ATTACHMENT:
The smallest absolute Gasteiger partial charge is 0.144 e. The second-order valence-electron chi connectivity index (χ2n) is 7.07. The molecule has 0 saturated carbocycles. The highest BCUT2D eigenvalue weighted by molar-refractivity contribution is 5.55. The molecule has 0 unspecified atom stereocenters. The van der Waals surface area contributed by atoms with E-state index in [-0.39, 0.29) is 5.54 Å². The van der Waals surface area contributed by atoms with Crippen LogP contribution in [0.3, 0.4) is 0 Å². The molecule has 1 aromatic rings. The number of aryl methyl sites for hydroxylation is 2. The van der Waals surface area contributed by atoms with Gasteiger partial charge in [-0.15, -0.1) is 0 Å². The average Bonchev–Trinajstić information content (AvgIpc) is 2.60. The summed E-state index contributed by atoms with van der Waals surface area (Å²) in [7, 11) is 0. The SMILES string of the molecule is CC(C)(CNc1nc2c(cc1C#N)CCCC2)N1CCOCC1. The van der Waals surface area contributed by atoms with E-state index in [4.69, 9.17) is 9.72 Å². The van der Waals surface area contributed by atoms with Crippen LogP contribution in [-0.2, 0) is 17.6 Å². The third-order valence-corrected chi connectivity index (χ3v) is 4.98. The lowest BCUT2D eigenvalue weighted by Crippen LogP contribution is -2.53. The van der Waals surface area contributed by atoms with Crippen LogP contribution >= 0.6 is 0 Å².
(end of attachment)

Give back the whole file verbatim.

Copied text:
The smallest absolute Gasteiger partial charge is 0.144 e. The second-order valence-electron chi connectivity index (χ2n) is 7.07. The molecule has 0 saturated carbocycles. The highest BCUT2D eigenvalue weighted by molar-refractivity contribution is 5.55. The molecule has 0 unspecified atom stereocenters. The van der Waals surface area contributed by atoms with E-state index in [-0.39, 0.29) is 5.54 Å². The van der Waals surface area contributed by atoms with Crippen LogP contribution in [0.3, 0.4) is 0 Å². The molecule has 1 aromatic rings. The number of aryl methyl sites for hydroxylation is 2. The van der Waals surface area contributed by atoms with Gasteiger partial charge in [-0.15, -0.1) is 0 Å². The average Bonchev–Trinajstić information content (AvgIpc) is 2.60. The summed E-state index contributed by atoms with van der Waals surface area (Å²) in [7, 11) is 0. The SMILES string of the molecule is CC(C)(CNc1nc2c(cc1C#N)CCCC2)N1CCOCC1. The van der Waals surface area contributed by atoms with E-state index in [4.69, 9.17) is 9.72 Å². The van der Waals surface area contributed by atoms with Crippen LogP contribution in [-0.2, 0) is 17.6 Å². The third-order valence-corrected chi connectivity index (χ3v) is 4.98. The lowest BCUT2D eigenvalue weighted by Crippen LogP contribution is -2.53. The van der Waals surface area contributed by atoms with Crippen LogP contribution >= 0.6 is 0 Å².